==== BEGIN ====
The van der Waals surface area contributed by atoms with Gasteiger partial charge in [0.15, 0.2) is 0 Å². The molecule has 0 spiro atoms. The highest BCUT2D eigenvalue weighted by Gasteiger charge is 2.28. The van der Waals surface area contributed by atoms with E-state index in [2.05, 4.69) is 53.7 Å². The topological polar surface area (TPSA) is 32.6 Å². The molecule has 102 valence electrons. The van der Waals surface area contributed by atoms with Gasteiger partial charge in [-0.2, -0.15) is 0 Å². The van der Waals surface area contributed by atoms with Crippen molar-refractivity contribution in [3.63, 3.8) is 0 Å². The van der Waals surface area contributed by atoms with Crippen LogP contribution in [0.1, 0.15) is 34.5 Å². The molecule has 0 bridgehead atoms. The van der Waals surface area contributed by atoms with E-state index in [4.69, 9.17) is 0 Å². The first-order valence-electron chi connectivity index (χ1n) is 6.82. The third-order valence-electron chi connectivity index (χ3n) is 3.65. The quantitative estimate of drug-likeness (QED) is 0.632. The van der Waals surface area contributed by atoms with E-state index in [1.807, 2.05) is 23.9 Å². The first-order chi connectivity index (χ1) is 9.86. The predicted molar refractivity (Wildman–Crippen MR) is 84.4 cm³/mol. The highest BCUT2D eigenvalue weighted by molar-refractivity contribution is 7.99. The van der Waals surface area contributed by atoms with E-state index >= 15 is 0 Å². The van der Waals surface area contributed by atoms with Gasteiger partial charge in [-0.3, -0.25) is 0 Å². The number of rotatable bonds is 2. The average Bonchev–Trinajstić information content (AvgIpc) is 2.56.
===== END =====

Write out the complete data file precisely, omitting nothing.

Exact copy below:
The van der Waals surface area contributed by atoms with Gasteiger partial charge in [0.15, 0.2) is 0 Å². The molecule has 0 spiro atoms. The highest BCUT2D eigenvalue weighted by Gasteiger charge is 2.28. The van der Waals surface area contributed by atoms with E-state index in [2.05, 4.69) is 53.7 Å². The topological polar surface area (TPSA) is 32.6 Å². The molecule has 102 valence electrons. The van der Waals surface area contributed by atoms with Gasteiger partial charge in [-0.2, -0.15) is 0 Å². The van der Waals surface area contributed by atoms with Crippen molar-refractivity contribution in [3.63, 3.8) is 0 Å². The van der Waals surface area contributed by atoms with Crippen LogP contribution in [0.1, 0.15) is 34.5 Å². The molecule has 0 bridgehead atoms. The van der Waals surface area contributed by atoms with E-state index in [4.69, 9.17) is 0 Å². The first-order valence-electron chi connectivity index (χ1n) is 6.82. The third-order valence-electron chi connectivity index (χ3n) is 3.65. The quantitative estimate of drug-likeness (QED) is 0.632. The van der Waals surface area contributed by atoms with E-state index in [1.807, 2.05) is 23.9 Å². The first-order chi connectivity index (χ1) is 9.86. The predicted molar refractivity (Wildman–Crippen MR) is 84.4 cm³/mol. The highest BCUT2D eigenvalue weighted by molar-refractivity contribution is 7.99. The van der Waals surface area contributed by atoms with E-state index >= 15 is 0 Å². The van der Waals surface area contributed by atoms with Gasteiger partial charge in [-0.3, -0.25) is 0 Å². The number of rotatable bonds is 2. The average Bonchev–Trinajstić information content (AvgIpc) is 2.56.